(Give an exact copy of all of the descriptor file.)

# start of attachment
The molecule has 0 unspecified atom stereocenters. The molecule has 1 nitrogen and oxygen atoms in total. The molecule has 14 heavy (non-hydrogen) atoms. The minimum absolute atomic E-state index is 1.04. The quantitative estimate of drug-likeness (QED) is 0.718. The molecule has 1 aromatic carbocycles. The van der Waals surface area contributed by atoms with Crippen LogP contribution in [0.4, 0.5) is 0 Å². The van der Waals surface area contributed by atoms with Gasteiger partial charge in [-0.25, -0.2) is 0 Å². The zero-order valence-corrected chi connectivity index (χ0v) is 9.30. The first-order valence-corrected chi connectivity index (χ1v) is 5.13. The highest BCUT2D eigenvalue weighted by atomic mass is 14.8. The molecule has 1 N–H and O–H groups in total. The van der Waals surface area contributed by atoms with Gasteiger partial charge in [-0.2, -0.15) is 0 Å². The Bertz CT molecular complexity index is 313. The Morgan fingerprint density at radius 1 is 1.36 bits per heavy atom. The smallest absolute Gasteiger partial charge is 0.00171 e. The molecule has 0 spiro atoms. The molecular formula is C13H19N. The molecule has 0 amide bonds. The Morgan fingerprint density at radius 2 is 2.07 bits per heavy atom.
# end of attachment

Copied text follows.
The molecule has 0 unspecified atom stereocenters. The molecule has 1 nitrogen and oxygen atoms in total. The molecule has 14 heavy (non-hydrogen) atoms. The minimum absolute atomic E-state index is 1.04. The quantitative estimate of drug-likeness (QED) is 0.718. The molecule has 1 aromatic carbocycles. The van der Waals surface area contributed by atoms with Crippen LogP contribution in [0.4, 0.5) is 0 Å². The van der Waals surface area contributed by atoms with Gasteiger partial charge in [-0.25, -0.2) is 0 Å². The zero-order valence-corrected chi connectivity index (χ0v) is 9.30. The first-order valence-corrected chi connectivity index (χ1v) is 5.13. The highest BCUT2D eigenvalue weighted by atomic mass is 14.8. The molecule has 1 N–H and O–H groups in total. The van der Waals surface area contributed by atoms with Gasteiger partial charge in [-0.2, -0.15) is 0 Å². The Bertz CT molecular complexity index is 313. The Morgan fingerprint density at radius 1 is 1.36 bits per heavy atom. The smallest absolute Gasteiger partial charge is 0.00171 e. The molecule has 0 spiro atoms. The molecular formula is C13H19N. The molecule has 0 amide bonds. The Morgan fingerprint density at radius 2 is 2.07 bits per heavy atom.